I don’t have many friends in my life.
I have no idea where my high school friends are now, I don’t have contacts with classmates in college, and emails with acquaintances in graduate school are declining lately. A friend says I keep “throwing away my past.”
But I feel really good about this. Every once in a while, I’ll look through my MSN list. If I cannot remember who he or she is after staring at their email address for ten seconds, I’ll block or delete them. I just don’t like a long, long list with a large number of people I barely know.
Every time entering a new phase of my life, I meet more people with similar or specific interests. With new and better friendships at hand, those childhood memories seem to be trivial, to say the least. When lives of two people become a parallel structure, where there is no more chemistry within the friendship, conversations are boring. Meeting with old friends in high school or in college, topics are always in search of lost time, or remembrance of things past. People pretend to be interested in each other’s careers or jobs, but they’ll have to start all over again in the next meeting.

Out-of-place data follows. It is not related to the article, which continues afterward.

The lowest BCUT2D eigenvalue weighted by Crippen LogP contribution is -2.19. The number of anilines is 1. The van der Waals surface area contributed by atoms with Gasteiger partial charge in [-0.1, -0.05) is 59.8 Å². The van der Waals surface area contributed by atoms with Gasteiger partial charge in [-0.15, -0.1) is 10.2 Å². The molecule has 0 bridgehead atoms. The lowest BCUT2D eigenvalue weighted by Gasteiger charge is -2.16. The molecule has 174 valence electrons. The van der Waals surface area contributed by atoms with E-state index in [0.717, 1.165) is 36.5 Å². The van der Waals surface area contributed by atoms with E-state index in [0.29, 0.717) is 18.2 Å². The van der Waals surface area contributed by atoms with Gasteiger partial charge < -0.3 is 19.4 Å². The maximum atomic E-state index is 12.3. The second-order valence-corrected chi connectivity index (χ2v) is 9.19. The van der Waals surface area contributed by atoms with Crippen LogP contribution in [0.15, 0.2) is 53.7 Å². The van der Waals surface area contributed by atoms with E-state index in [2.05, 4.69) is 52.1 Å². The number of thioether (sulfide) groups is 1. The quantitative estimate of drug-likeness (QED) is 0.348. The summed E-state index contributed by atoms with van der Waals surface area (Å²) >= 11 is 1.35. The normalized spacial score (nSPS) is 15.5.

I leave early in this kind of parties every time. I feel bored during repetitions and exchanging shallow greetings. It’s like a never-ending story. The worst thing is, it really never ends.
During the past year, however, the situation started to change.
I met some people who really have very similar preferences. We share similar principles and interests. They have some characteristics that I will always look up to. They have wonderful jobs, not necessarily in monetary terms, but intelligent and truly helpful to the world and others. These people are opinionated, and they stick to their beliefs. These friends spread around the world. I know we won’t be able to meet every often, but we will get along with at anytime.
This time, I don’t want to leave. I want to stay with all friends I met in the past year as long as possible.